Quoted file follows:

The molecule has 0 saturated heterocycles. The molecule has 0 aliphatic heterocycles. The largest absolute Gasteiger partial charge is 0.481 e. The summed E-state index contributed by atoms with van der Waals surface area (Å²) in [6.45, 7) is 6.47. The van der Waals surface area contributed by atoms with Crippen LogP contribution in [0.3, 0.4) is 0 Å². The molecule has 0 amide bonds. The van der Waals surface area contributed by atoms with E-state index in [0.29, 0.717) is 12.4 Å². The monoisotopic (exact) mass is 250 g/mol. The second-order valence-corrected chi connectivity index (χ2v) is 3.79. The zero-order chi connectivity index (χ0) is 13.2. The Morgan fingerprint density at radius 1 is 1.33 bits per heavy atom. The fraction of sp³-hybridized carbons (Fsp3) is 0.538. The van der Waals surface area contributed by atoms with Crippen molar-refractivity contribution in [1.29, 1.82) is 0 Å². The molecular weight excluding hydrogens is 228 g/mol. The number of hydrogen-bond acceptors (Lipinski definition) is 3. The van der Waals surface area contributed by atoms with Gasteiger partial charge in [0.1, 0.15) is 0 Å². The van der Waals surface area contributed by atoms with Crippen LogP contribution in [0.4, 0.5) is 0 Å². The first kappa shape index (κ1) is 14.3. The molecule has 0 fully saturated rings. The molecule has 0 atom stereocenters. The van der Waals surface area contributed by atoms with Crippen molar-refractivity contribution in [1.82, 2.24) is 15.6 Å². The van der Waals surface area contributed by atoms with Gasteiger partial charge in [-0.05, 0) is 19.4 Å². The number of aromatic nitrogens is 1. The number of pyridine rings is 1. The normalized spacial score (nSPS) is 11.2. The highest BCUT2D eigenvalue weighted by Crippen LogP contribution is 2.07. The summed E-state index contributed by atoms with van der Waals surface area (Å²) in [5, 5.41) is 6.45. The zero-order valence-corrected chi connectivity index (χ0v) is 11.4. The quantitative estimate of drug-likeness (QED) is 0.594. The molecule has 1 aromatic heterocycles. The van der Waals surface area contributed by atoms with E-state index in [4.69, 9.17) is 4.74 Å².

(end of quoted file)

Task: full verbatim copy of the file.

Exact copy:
The molecule has 0 saturated heterocycles. The molecule has 0 aliphatic heterocycles. The largest absolute Gasteiger partial charge is 0.481 e. The summed E-state index contributed by atoms with van der Waals surface area (Å²) in [6.45, 7) is 6.47. The van der Waals surface area contributed by atoms with Crippen LogP contribution in [0.3, 0.4) is 0 Å². The molecule has 0 amide bonds. The van der Waals surface area contributed by atoms with E-state index in [0.29, 0.717) is 12.4 Å². The monoisotopic (exact) mass is 250 g/mol. The second-order valence-corrected chi connectivity index (χ2v) is 3.79. The zero-order chi connectivity index (χ0) is 13.2. The Morgan fingerprint density at radius 1 is 1.33 bits per heavy atom. The fraction of sp³-hybridized carbons (Fsp3) is 0.538. The van der Waals surface area contributed by atoms with Crippen molar-refractivity contribution in [1.29, 1.82) is 0 Å². The molecular weight excluding hydrogens is 228 g/mol. The number of hydrogen-bond acceptors (Lipinski definition) is 3. The van der Waals surface area contributed by atoms with Gasteiger partial charge in [0.1, 0.15) is 0 Å². The van der Waals surface area contributed by atoms with Crippen LogP contribution in [0.4, 0.5) is 0 Å². The first kappa shape index (κ1) is 14.3. The molecule has 0 fully saturated rings. The molecule has 0 atom stereocenters. The van der Waals surface area contributed by atoms with Crippen molar-refractivity contribution in [1.82, 2.24) is 15.6 Å². The van der Waals surface area contributed by atoms with Gasteiger partial charge in [-0.05, 0) is 19.4 Å². The number of aromatic nitrogens is 1. The number of pyridine rings is 1. The normalized spacial score (nSPS) is 11.2. The highest BCUT2D eigenvalue weighted by Crippen LogP contribution is 2.07. The summed E-state index contributed by atoms with van der Waals surface area (Å²) in [5, 5.41) is 6.45. The zero-order valence-corrected chi connectivity index (χ0v) is 11.4. The quantitative estimate of drug-likeness (QED) is 0.594. The molecule has 1 aromatic heterocycles. The van der Waals surface area contributed by atoms with E-state index in [4.69, 9.17) is 4.74 Å².